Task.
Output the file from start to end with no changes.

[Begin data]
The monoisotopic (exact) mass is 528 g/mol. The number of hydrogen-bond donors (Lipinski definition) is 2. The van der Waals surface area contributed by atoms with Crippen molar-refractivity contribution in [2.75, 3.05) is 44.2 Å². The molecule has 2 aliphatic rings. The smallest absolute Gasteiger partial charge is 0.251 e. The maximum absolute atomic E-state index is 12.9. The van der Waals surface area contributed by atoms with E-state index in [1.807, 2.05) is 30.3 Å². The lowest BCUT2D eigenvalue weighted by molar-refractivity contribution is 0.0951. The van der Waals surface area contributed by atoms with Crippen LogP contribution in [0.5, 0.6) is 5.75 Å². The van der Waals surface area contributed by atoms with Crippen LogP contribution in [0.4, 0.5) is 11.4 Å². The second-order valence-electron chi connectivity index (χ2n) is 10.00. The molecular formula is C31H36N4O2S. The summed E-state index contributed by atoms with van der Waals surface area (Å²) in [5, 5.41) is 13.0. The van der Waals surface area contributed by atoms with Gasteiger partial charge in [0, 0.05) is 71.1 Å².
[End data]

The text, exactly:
The monoisotopic (exact) mass is 528 g/mol. The number of hydrogen-bond donors (Lipinski definition) is 2. The van der Waals surface area contributed by atoms with Crippen molar-refractivity contribution in [2.75, 3.05) is 44.2 Å². The molecule has 2 aliphatic rings. The smallest absolute Gasteiger partial charge is 0.251 e. The maximum absolute atomic E-state index is 12.9. The van der Waals surface area contributed by atoms with E-state index in [1.807, 2.05) is 30.3 Å². The lowest BCUT2D eigenvalue weighted by molar-refractivity contribution is 0.0951. The van der Waals surface area contributed by atoms with Crippen LogP contribution in [0.5, 0.6) is 5.75 Å². The van der Waals surface area contributed by atoms with Crippen LogP contribution in [0.4, 0.5) is 11.4 Å². The second-order valence-electron chi connectivity index (χ2n) is 10.00. The molecular formula is C31H36N4O2S. The summed E-state index contributed by atoms with van der Waals surface area (Å²) in [5, 5.41) is 13.0. The van der Waals surface area contributed by atoms with Gasteiger partial charge in [0, 0.05) is 71.1 Å².